Trump’s words mean nothing without action

By Jared Sellick, Columnist
On February 6, 2019

President Trump’s words about standing against anti-Semitism mean nothing without following through with actions. SPECIAL TO THE ORACLE

During Tuesday’s State of the Union address, President Donald Trump took the time to honor the victims of the shooting at the Tree of Life synagogue in Pittsburgh last October.

Despite Trump’s kind words, they mean nothing if they are not followed up by action.

Trump has expressed repeated behavior of condoning anti-Semitic remarks as well as perpetuating conspiracies espoused by the very shooter who committed that egregious act.

“We must never ignore the vile poison of anti-Semitism or those who spread its venomous creed,” Trump said in his address. “With one voice, we must confront this hatred anywhere and everywhere it occurs.”

The president should be eager to follow his own advice.

Arguably Trump’s most memorable line from his presidency took place after the vile display in Charlottesville, Virginia in which Neo-Nazis and other alt-right individuals clashed with counter-protesters.

Trump’s response to the demonstration and murder of 32-year-old Heather Heyer was that there were “good people on both sides.”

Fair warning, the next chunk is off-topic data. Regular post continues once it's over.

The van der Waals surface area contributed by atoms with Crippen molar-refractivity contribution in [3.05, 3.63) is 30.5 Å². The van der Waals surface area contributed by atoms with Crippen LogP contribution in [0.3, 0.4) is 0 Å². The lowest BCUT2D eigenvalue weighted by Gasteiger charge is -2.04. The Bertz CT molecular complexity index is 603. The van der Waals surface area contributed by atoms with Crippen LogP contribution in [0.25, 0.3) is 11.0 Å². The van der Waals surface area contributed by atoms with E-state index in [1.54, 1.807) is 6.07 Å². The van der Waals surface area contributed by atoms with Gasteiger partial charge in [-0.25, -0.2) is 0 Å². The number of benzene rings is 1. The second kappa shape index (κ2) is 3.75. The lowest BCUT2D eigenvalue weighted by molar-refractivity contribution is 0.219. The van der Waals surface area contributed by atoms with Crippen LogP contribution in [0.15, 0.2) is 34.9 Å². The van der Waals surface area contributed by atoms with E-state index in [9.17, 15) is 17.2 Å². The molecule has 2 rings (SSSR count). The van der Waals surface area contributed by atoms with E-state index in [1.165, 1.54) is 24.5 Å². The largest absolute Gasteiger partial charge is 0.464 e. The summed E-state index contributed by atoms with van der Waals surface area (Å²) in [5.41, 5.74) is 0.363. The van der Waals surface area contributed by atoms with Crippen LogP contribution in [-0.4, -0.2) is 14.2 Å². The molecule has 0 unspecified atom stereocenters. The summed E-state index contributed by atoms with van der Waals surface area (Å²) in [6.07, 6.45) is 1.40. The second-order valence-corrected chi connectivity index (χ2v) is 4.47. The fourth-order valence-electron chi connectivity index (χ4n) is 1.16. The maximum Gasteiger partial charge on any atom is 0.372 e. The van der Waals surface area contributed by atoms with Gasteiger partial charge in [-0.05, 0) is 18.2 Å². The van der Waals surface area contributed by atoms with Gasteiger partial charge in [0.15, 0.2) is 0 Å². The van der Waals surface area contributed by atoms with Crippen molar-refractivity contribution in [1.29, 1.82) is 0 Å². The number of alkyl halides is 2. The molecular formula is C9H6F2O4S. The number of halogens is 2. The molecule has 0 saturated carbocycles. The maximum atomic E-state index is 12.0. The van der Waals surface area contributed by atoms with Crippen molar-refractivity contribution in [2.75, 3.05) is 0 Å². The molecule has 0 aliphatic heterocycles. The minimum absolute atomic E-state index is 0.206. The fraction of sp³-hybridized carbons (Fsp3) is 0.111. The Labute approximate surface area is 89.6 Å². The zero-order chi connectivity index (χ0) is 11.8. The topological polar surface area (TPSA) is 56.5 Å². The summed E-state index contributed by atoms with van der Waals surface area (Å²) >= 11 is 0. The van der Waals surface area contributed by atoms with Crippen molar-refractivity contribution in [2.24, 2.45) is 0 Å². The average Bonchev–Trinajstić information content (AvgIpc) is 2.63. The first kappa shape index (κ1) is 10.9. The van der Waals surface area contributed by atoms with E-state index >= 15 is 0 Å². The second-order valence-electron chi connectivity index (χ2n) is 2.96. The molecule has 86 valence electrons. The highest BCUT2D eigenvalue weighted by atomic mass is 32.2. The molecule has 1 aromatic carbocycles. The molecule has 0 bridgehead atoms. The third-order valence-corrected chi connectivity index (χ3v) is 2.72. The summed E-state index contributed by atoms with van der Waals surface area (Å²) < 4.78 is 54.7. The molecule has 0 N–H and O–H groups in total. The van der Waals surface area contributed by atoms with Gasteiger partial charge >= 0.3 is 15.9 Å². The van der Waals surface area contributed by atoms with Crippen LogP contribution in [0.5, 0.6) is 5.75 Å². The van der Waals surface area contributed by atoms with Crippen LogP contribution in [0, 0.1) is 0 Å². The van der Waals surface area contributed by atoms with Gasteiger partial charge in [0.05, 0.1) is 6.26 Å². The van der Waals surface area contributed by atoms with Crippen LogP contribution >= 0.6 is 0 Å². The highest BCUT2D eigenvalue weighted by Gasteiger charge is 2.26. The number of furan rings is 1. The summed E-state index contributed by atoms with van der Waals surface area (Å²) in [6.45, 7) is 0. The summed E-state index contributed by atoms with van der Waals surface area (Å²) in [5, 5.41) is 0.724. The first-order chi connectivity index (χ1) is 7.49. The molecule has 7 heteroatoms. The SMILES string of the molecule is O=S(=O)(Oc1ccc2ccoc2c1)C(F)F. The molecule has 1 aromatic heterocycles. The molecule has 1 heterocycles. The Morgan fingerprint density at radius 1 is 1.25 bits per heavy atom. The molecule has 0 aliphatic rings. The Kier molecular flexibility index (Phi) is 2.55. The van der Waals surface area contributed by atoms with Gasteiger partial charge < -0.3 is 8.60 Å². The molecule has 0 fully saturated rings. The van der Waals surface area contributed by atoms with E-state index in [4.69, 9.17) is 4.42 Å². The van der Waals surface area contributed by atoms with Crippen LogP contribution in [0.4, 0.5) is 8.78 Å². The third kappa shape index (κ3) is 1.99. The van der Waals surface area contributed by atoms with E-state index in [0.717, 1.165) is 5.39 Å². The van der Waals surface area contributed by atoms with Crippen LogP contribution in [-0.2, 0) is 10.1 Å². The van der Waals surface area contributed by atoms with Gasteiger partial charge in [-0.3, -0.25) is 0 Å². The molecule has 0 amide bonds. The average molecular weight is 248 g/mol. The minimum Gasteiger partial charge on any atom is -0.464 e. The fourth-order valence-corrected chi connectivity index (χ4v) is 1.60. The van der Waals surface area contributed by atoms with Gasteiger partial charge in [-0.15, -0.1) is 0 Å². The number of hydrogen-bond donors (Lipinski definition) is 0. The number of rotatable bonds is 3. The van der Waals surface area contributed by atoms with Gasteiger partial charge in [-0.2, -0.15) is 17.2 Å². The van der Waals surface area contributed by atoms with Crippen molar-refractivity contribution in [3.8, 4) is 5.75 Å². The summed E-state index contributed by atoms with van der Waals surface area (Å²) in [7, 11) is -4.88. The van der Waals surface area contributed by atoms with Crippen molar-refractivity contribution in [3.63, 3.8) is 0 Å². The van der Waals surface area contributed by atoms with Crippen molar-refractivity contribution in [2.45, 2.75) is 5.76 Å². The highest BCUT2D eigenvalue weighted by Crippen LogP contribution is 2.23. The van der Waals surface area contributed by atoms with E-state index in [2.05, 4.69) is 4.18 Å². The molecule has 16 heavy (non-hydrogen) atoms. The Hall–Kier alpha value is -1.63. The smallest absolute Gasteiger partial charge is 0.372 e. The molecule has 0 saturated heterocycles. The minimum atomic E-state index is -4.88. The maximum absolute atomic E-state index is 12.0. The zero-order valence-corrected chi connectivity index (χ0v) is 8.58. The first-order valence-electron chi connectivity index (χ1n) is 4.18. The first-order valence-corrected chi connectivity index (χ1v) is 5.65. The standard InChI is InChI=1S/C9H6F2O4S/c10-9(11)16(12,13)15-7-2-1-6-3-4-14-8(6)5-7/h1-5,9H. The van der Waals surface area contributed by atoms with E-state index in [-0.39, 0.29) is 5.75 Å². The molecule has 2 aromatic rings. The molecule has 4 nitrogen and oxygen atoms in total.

This display was horrifying to the same Jewish-Americans he was expressing sympathy for on Tuesday.

Trump may not hold these anti-Semitic beliefs himself. After all, his son-in-law is of Jewish descent and his grandchildren are Jewish by faith, but that doesn’t mean that he “confront(s) this hatred anywhere and everywhere it occurs,” as he said in his speech.

The very man who committed the atrocity in Pittsburgh, leaving 11 senior citizens dead, cited one of his reasons for committing the act with his delusion that the mythical Jewish Cabal was responsible for the formation of the caravan of immigrants that were approaching our southern border late last year.

The president bought into this very conspiracy. When asked whether George Soros, a left-wing billionaire financier of Jewish descent, funded the caravan, the president responded, “I don’t know who (funded the caravan), but I wouldn’t be surprised. A lot of people say ‘yes.’”

He has also blamed Soros for allegedly hiring actors to protest the nomination of his Supreme Court pick Brett Kavanaugh.

These conspiracy theories surrounding Soros are grown from a deeply anti-Semitic place. The mythos of the Jewish Cabal, a non-existent alliance of Jews who are said to collectively run the world including the banks, the media and the apparent navigation of Latin American refugees have been around for centuries.

The Soros conspiracy theory is just a revamped version of this age-old bigoted belief.

While we should all be encouraged by a denouncement of antisemitism, it is important that we put Trump’s comments in context.

Now, the president must follow his own advice and actually confront anti-Semitic hatred.

 

Jared Sellick is a junior majoring in political science.

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